Monday 6 January 2020

WHO REVIEW: 12-1 & 12-2: SPYFALL

Well, wasn't that a return to form? As much as I enjoyed series eleven - and I really did - there's no denying that it wasn't quite at the level we'd come to expect from Doctor Who. The writing is sharper, though hardly perfect - character's still explain what they're doing all the time, but at least the show is self aware enough to poke fun at itself while it's doing it.

But the confidence this year! We waited a full year between "Resolution" and Spyfall, Part One, the longest gap between episodes since the series returned in 2005, and then the very shortest, with only four days till part two. We needed a barnstorming return, and we got one. Episode one had scale, riffing on the Bond themes with a globetrotting series of locations, ridiculous spy tech and some serious guest casting. There's some guts in casting Stephen Fry as M - sorry, C - and then bumping him off that early, but he's always good value and it's a treat to finally have him on the series. (The TV series, that is. He's done Who before). Lenny Henry gives good villain here, underplaying the role of Daniel Barton to good effect. In spite of many years as a straight actor, he's still best known as a comedian, so this is a good reminder just how classy he can be when he wants to be.

The regular cast all get to show what they're capable of, all having material that's better suited to their characters than they often got last series. It's gratifying that Chibnall and his team have been listening to some of the complaints about series eleven and gone out of their way to fix them. There's over-the-top adventure for Thirteen and her fam, of course, but also a sense that the companions actually have lives, something that was forgotten so often last year. It's a small thing, but noting that Yaz's career has been hit by her recurrent "secondments," that Ryan's been making excuses to his mates but acquiring new skills, and that Graham needs to visit an actual doctor occasionally are all satisfying.

It makes throwing them all into the Bondian escapades all the more entertaining. Glitzing them up in their finest and sending them to the casino, and the ludicrously killer car chase where it's the car itself trying to kill them - all pure holiday season movie highlights. The show can't keep up this level of incident all the way through the series, but this is exactly what we needed for a season opener. There's mystery as well, of course, with a visually arresting alien race, conspiracies and an unknown realm all thrown into the mix.

It all builds up to that reveal, though. Sacha Dawan is another actor who seems like he should have appeared in Doctor Who years ago, especially considering his previous involvement with Mark Gatiss and other genre television, yet here he is as the likeable and handsome O. Then - my god! - how did they keep that secret? There's always a rumour that the Master will be back, but when it's true, it's usually spoilt. Everyone knew Yana and Saxon were likely to be the Master, and most of guessed Missy was as well, but this came right out of left field. Not that there weren't a couple of clues, but with the story belting along like this, they were very hard to spot. As always, the Master's patience and acting ability seems remarkable, but that's nothing new. It all pales with that reveal, and a stonker of a cliffhanger.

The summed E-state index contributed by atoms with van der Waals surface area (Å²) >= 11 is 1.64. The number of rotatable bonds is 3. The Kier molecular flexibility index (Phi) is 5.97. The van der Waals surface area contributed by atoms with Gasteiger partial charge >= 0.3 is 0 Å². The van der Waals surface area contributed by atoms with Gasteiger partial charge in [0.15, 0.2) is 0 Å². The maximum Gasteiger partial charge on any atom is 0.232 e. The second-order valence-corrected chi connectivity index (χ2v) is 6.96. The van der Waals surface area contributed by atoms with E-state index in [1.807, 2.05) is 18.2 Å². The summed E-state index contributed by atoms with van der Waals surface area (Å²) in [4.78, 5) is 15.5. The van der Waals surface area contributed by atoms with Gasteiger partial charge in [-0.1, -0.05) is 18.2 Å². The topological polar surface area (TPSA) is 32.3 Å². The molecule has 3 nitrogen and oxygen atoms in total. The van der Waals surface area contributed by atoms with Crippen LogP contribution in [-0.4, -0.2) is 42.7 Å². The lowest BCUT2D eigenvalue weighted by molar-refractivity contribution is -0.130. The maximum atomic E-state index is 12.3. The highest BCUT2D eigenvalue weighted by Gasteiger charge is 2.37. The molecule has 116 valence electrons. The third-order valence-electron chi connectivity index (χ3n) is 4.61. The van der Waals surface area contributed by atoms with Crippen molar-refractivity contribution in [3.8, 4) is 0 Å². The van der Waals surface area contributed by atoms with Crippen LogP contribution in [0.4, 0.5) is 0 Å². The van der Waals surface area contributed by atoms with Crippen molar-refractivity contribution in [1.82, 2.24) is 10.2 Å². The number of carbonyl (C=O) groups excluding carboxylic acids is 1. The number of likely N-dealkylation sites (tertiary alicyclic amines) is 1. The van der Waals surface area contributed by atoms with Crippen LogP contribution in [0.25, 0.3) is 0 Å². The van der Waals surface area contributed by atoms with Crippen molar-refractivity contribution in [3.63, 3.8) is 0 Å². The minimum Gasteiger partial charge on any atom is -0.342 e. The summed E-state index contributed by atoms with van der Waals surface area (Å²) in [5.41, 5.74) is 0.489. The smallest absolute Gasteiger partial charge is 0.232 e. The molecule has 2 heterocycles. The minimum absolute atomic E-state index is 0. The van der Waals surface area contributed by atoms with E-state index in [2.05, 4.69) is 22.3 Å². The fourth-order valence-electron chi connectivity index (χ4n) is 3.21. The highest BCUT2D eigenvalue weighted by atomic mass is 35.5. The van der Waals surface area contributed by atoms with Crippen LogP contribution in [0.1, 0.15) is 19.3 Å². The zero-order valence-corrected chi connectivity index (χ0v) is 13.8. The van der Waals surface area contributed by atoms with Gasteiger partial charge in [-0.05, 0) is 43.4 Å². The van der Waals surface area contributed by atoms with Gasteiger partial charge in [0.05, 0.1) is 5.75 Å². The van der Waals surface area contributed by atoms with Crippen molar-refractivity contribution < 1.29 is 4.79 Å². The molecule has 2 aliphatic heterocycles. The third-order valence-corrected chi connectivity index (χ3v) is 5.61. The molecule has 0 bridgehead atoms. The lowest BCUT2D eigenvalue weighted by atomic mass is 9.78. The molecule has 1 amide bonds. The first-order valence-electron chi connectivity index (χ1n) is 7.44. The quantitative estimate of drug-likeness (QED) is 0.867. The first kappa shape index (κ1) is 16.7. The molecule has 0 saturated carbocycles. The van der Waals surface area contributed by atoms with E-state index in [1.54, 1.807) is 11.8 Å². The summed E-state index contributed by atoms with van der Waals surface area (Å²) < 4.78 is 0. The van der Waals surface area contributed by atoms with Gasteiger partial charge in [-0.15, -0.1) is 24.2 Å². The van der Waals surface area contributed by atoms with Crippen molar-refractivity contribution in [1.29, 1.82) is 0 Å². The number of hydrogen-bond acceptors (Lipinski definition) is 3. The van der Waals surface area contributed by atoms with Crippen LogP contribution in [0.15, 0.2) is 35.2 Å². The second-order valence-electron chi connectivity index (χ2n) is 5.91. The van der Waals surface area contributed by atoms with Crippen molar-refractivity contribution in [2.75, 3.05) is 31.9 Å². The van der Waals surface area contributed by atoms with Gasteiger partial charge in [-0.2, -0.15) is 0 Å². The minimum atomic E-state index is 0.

Part twos are never as good as part ones, but this one did come pretty close. It has the hallmarks of Moffat's classic two-parters, throwing in enough new elements and curveballing the story onto another path (and if that's not as mixed metaphor, I don't know what is). I absolutely love that the Master is using the Tissue Compression Eliminator again (I don't think we've seen that since 1984), and I had imagined that the Doctor had been shrunk. The alien realm did look rather like the fronds of a carpet, after all. But no, it was your common or garden alternative dimension. Bizarrely, we then meet Ada Lovelace and get transported with her to 1834. That's the sort of unexpected shift in location that we don't get often enough in the series these days.

Teaming the Doctor up with Ada Lovelace (a lovely performance by Sylvie Briggs) as part of the celebration of computer science is a wonderful idea, and quite right to include Charles Babbage but not allow him to overshadow her. From there we jump again to the 1943, to meet Noor Inayat Khan. Aurora Marion is especially good, although she doesn't get as much material as Ada. In some ways, this is an odd move - separating the Doctor from her companions only to give her two more - but as a celebration of two of the most incredible women in British history it's wonderful. Really, the only complaint is that either Ada or Noor Khan would have easily carried an entire story, not just a small part of one episode.

The Master pursues the Doctor through time, something that gives an air of desperation to the adventure. Given time to explore the role a bit more, Dhawan is brilliant as the Master. It's a shame, in a way, that Missy's arc has been cut off and forgotten about, but the Master was always going to come back and always going to become a villain again. It's been only two years since we last saw the Master (Masters, really) which is a very quick introduction for a new incarnation, but when the character is as entertaining as this, who cares? Dhawan's Master is a furious, hurt man lashing out at the Doctor and the world, and having fun doing it. Putting him in Nazi gear was a bit of a step - at least the script accepts that he'd never get into the SS looking like that, and came up with a bit of Time Lord magic to cover it up - and the episode's most tense moment, in Khan's house, came close to poor taste. Hell, it worked though. The WWII secret resistance brought in a new angle on the spy themes as well.